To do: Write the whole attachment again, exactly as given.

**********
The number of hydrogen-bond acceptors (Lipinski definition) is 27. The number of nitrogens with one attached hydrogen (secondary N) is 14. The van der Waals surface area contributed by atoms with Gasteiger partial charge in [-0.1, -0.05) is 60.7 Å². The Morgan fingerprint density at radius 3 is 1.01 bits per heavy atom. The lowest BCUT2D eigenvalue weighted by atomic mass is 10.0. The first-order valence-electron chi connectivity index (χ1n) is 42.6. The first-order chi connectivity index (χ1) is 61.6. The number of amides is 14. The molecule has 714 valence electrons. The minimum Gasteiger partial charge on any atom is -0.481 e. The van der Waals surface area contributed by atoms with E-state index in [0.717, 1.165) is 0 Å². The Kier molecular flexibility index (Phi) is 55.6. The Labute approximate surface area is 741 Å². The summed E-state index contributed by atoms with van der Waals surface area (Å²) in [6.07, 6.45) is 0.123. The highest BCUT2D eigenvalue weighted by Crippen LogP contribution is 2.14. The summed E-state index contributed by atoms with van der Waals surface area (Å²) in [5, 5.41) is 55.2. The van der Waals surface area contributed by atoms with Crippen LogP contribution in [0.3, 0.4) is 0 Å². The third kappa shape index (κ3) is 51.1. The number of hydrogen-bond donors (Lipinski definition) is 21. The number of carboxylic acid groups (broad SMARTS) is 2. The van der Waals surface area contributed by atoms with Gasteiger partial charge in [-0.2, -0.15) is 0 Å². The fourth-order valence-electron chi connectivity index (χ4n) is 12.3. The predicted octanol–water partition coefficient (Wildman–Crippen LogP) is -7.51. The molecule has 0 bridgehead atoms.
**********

The number of hydrogen-bond acceptors (Lipinski definition) is 27. The number of nitrogens with one attached hydrogen (secondary N) is 14. The van der Waals surface area contributed by atoms with Gasteiger partial charge in [-0.1, -0.05) is 60.7 Å². The Morgan fingerprint density at radius 3 is 1.01 bits per heavy atom. The lowest BCUT2D eigenvalue weighted by atomic mass is 10.0. The first-order valence-electron chi connectivity index (χ1n) is 42.6. The first-order chi connectivity index (χ1) is 61.6. The number of amides is 14. The molecule has 714 valence electrons. The minimum Gasteiger partial charge on any atom is -0.481 e. The van der Waals surface area contributed by atoms with E-state index in [0.717, 1.165) is 0 Å². The Kier molecular flexibility index (Phi) is 55.6. The Labute approximate surface area is 741 Å². The summed E-state index contributed by atoms with van der Waals surface area (Å²) in [6.07, 6.45) is 0.123. The highest BCUT2D eigenvalue weighted by Crippen LogP contribution is 2.14. The summed E-state index contributed by atoms with van der Waals surface area (Å²) in [5, 5.41) is 55.2. The van der Waals surface area contributed by atoms with Crippen LogP contribution in [0.3, 0.4) is 0 Å². The third kappa shape index (κ3) is 51.1. The number of hydrogen-bond donors (Lipinski definition) is 21. The number of carboxylic acid groups (broad SMARTS) is 2. The van der Waals surface area contributed by atoms with Gasteiger partial charge in [-0.2, -0.15) is 0 Å². The fourth-order valence-electron chi connectivity index (χ4n) is 12.3. The predicted octanol–water partition coefficient (Wildman–Crippen LogP) is -7.51. The molecule has 0 bridgehead atoms.